THAT the Mail on Sunday has retracted and issued an apology for allegations in a defamatory article against Shehbaz Sharif will indeed come as a relief to the prime minister and his party. The article, published in 2019 by the British tabloid, alleged that Mr Sharif stole aid money sent by the British government for victims of the 2005 earthquake and laundered it to the UK. When it first came out, it was used to politically damage the Sharif family, with members of the then prime minister Imran Khan’s cabinet celebrating the story as ‘evidence’ of corruption and challenging Mr Sharif to sue the paper, which he did in 2020. Three years after its publication, the article has been removed and an apology tendered to Mr Sharif — even if it is peculiarly worded and doesn’t address the multiple allegations made against him about illegal transfers and laundering money. Still, the article’s removal and the fact that the publisher preferred not to defend the story in court shows what little evidence the paper had to back its serious allegations.
It is important to reflect on the political climate when this story was published. Soon after the PTI came to power, Mr Khan’s preoccupation with corruption and accountability was at its zenith, with the likes of Shahzad Akbar creating the Asset Recovery Unit to purportedly ‘bring back looted millions’. Not only was reporter David Rose given access to the investigation by members of the government, he was also able to meet and interview suspects in custody. At the time, Mr Akbar in several interviews to Dawn, had claimed Mr Sharif would lose his defamation suit as there was ‘plenty of evidence in the NAB references against him’ that would help the paper mount a defence. But not only did Mr Sharif succeed in his claim, Mr Akbar, who was once Mr Khan’s blue-eyed boy, was unceremoniously removed over poor performance. In fact, at the end of the day, Mr Khan’s entire accountability witch-hunt achieved few results. Not only is this case a win for the PML-N, it is also a blow for Mr Khan as it contradicts his corruption narrative against his rivals — an obsession that was backed only by lofty, scandalous claims and no hard evidence. It is Pakistan’s misfortune that allegations of this nature — which also embarrassed international donors and raised questions about Pakistan’s disaster relief programmes — could be levelled by those in power just to attack political opponents.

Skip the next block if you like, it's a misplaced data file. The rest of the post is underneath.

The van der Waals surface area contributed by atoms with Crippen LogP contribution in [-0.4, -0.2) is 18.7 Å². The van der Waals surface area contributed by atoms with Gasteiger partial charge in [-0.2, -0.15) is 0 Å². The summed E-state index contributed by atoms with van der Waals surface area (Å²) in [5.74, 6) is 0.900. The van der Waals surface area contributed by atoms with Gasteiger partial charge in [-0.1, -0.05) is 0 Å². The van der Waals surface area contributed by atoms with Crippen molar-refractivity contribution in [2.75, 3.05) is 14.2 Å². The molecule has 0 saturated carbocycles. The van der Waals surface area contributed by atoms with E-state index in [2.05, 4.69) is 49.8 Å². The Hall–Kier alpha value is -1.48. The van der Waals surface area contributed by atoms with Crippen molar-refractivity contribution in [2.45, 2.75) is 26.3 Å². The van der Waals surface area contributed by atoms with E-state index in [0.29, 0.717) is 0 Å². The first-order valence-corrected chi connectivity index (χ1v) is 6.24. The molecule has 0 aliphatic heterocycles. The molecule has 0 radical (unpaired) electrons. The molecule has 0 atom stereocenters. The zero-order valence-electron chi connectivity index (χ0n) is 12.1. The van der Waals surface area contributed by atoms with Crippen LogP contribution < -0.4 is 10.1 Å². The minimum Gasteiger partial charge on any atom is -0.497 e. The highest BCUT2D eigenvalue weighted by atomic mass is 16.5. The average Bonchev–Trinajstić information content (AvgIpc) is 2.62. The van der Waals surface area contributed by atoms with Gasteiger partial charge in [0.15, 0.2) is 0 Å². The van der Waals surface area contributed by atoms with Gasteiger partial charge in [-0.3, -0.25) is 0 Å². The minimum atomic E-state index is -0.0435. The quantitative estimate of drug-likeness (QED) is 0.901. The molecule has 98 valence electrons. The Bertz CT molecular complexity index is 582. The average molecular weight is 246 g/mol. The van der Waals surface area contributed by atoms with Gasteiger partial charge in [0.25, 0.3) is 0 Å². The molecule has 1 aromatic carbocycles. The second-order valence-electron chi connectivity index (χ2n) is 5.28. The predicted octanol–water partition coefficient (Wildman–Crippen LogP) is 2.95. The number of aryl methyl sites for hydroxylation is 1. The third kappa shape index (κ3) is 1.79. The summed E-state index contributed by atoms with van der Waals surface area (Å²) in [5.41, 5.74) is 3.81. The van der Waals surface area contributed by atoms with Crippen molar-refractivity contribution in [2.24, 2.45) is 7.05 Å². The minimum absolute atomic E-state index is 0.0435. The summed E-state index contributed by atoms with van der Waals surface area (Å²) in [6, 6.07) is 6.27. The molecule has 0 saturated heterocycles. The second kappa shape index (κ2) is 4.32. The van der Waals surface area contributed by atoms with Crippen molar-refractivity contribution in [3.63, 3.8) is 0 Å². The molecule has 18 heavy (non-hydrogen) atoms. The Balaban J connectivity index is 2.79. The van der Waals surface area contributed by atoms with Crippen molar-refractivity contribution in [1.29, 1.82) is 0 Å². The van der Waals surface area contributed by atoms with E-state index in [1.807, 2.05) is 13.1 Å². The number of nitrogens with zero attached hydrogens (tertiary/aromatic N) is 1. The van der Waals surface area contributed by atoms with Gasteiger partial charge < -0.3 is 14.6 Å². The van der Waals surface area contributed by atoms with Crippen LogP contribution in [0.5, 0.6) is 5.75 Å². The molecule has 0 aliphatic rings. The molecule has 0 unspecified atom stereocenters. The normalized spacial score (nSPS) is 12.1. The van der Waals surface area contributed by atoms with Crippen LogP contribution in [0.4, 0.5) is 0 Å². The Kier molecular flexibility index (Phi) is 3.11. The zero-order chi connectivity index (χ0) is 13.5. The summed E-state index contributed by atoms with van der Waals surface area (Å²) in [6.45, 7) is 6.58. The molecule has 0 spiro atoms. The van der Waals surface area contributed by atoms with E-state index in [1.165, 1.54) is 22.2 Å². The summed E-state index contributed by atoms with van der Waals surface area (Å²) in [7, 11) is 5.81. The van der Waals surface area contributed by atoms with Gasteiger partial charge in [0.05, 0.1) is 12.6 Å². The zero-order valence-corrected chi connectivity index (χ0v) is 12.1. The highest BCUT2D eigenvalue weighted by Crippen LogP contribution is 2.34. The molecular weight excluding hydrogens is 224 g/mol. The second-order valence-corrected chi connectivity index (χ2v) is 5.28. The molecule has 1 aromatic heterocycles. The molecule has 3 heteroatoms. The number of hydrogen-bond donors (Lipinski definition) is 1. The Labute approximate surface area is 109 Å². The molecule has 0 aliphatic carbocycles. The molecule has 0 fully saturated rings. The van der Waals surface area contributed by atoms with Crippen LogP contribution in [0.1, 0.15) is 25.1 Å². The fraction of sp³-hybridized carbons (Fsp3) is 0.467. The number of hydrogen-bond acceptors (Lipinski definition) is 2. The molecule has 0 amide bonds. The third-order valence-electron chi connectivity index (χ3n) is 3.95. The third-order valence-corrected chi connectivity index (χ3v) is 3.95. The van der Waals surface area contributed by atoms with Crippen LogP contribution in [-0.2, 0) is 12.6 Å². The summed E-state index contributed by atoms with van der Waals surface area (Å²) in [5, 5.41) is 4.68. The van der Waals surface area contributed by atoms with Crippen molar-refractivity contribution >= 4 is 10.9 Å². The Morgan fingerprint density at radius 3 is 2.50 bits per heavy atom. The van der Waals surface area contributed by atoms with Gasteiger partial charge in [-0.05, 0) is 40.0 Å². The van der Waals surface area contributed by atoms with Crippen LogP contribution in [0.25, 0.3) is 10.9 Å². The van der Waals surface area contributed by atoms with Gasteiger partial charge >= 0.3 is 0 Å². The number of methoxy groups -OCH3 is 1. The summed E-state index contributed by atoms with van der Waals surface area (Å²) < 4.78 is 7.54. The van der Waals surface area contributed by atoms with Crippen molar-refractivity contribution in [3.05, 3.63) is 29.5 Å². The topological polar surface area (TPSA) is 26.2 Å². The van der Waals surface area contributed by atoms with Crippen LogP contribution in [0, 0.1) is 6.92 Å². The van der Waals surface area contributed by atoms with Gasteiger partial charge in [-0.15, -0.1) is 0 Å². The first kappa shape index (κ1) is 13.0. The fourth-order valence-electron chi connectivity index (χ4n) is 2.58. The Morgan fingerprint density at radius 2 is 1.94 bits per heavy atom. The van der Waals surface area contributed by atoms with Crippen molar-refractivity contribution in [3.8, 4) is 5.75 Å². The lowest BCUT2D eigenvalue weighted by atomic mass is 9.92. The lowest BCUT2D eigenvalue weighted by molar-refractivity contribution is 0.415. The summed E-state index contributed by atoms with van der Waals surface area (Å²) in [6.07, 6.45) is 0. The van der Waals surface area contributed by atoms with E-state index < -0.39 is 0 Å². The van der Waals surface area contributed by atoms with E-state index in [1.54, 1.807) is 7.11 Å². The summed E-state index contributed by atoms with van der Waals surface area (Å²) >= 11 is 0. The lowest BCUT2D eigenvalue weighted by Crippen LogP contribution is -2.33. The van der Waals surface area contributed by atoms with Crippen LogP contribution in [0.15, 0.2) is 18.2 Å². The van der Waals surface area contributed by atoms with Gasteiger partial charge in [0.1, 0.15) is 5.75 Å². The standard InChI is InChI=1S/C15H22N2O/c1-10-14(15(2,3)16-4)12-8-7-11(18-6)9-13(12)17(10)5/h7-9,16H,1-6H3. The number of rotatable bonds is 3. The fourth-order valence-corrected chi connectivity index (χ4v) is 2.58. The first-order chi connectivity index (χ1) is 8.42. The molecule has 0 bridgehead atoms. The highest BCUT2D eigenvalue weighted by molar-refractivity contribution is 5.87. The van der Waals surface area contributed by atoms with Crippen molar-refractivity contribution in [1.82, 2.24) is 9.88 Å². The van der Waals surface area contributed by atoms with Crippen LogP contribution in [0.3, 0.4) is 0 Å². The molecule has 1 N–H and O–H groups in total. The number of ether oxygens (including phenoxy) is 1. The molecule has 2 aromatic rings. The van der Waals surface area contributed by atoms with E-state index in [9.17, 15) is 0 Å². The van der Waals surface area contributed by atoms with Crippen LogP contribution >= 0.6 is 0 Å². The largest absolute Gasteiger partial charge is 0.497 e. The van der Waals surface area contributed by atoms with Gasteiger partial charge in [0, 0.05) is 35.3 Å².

Published in Dawn, December 10th, 2022